Youth, strength, and
simple ways allowed us to venture into the magnitude of that great city,
Dallas, Texas. It took a while, but after not too long, we discovered it
was a lot like living in a small town. The neighborhood extended to a
shopping place where all one's needs were met as far as shopping was
concerned. Only a short distance away there was a movie theater. At the
time it wasn't too far to drive to Fair Park where great museums provided
an exciting new wealth of knowledge. Wherever one's region was became the
center of living and life. This could actually be rather compact and
The only thing to be
missed was our family. There were so many people one would think
companionship might be easy to have. However, like all parts of the
country there is already established order. Each group has their own
little comfortable clique according to whatever the situation might be.
This might go to their trade or profession, religion, race or something.
Usually, even if a person had a likeable personality they were still
involved with their own lifestyle and it wasn't possible to break into
that. A newcomer into the town has to work to settle into a slot.
Fortunately for Delsey, art was a place for her, part of the time.
Friendly association on club nights was possible at that place.
Most of her making
of friends was worked into the time with her religious activities and
people in that circle. One woman especially had been a strong force and
support along those lines. She opened her home to Delsey's little family
many times and they were able to enjoy that woman's already settled family
and friends. The extended hand of friendship was greatly appreciated by
the young woman. So much so that when years later they had returned to the
city for a brief bit of business Delsey requested she have a visit with
her former friend. She knew the woman was always active so the younger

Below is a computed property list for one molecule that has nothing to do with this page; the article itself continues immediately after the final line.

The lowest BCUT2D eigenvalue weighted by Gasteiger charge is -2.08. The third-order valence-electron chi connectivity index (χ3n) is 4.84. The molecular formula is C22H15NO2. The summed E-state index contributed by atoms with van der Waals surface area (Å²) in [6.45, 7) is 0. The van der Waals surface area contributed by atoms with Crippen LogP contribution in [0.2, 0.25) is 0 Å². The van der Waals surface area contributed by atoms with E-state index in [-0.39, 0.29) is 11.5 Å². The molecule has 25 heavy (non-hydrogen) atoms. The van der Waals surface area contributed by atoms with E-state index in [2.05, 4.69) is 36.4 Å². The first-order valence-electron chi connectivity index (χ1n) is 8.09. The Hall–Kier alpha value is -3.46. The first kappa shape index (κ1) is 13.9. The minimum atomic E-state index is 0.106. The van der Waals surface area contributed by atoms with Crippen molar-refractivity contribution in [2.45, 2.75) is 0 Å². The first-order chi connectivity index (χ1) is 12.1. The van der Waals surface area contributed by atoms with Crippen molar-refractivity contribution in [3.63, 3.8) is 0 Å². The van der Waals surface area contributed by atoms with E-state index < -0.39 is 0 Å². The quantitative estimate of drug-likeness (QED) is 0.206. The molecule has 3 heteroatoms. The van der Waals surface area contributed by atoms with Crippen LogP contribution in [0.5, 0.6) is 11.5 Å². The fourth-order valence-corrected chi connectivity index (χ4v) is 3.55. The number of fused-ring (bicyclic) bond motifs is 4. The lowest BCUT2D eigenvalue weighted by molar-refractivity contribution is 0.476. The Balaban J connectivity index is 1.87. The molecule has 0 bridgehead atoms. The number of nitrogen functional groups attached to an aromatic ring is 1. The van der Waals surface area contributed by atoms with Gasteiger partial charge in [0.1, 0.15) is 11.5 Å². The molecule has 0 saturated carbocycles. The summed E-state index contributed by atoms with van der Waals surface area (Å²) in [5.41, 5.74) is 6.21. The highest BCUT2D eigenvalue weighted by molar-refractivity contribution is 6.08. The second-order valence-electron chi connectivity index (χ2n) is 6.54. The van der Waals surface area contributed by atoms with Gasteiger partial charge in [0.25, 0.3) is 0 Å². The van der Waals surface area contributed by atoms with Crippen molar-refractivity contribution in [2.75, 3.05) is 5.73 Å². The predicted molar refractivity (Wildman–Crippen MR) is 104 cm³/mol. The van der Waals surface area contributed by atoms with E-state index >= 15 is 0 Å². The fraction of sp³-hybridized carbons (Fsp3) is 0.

woman in her romantic belief in the power of roses had her husband stop to
pick up a bouquet of the Texas roses vendors often sold along the street.
At her friend's
home had a patio adjoining the back door. It was glassed with the thought
going to that of being another room, only outdoors. Here on a glassed
table top Delsey left the small bouquet of flowers along with a note
telling her friend they would be back that evening when they were free.
The yard around the patio was inhabited with the feeling of Maggie's
presence. Delsey remembered the lovely moments her family had shared here
with her friend. The trees drooped their branches over the circle of the
space. A fragrant hedge of some variety blocked the traffic of the city.
This could have been a quiet country retreat nestled away from the hurry
and worry of the metropolis.
That evening when
they returned to Maggie's home the woman greeted them with open arms.
“You can't imagine
how wonderful it was to get your little bouquet of flowers. Of course,
you didn't know we were at Mother's funeral.”
“Oh no! I'm so
sorry. No, we didn't know.” In her own mind Delsey was grateful for her
having the will to insist they stop in heavy traffic long enough to pick
up the little buds of burgundy colored roses.
When they had to
cut their time short in order to turn toward the long roads back to
Oklahoma Delsey very lonely all at once. The funeral of the woman's mother
brought the reality of time suddenly upon the younger woman.
As if Maggie knew
Delsey's thoughts she suddenly turned to stop from their walk toward the
“Wait! Just a
moment she said. “I want you to meet Charley.”
Maggie whistled a
soft little call.
There floating down
from a branch of one of the trees was a dove. His wings were spread as he
dropped softly down toward Maggie. His eyes and head were focused as he
targeted his landing directly onto her outstretched finger.
“Oh my! What a
beautiful bird!” Delsey was astonished. “How on earth did you tame him?”
“We raised him from
a baby after he dropped out of a nest. He never left us. I began
whistling to him when he was tiny. I guess he never forgot.”
As the family drove
the long, but not so long, roads back to their home Delsey knew she
would never see Maggie again. However, one of the fine personality traits
the woman had she left for them. A beautiful scene of fragrant hedges,
drooping trees, outdoor patio, and soft warm southern ways would stay with
them. Most of all there was the gliding, dropping, flight of a wild pet
dove called Charlie. The tiny paradise in the back yard of her friend's
home spoke to anyone who entered the space. Charlie seemed to be a
promise of what could be. One only had to call the memory up to again to
feel the very peaceful ambiance of a cool oasis. If it was known Dallas
had once been hot prairie lands filled with Mesquite this space was all
the more of a pleasure to be remembered.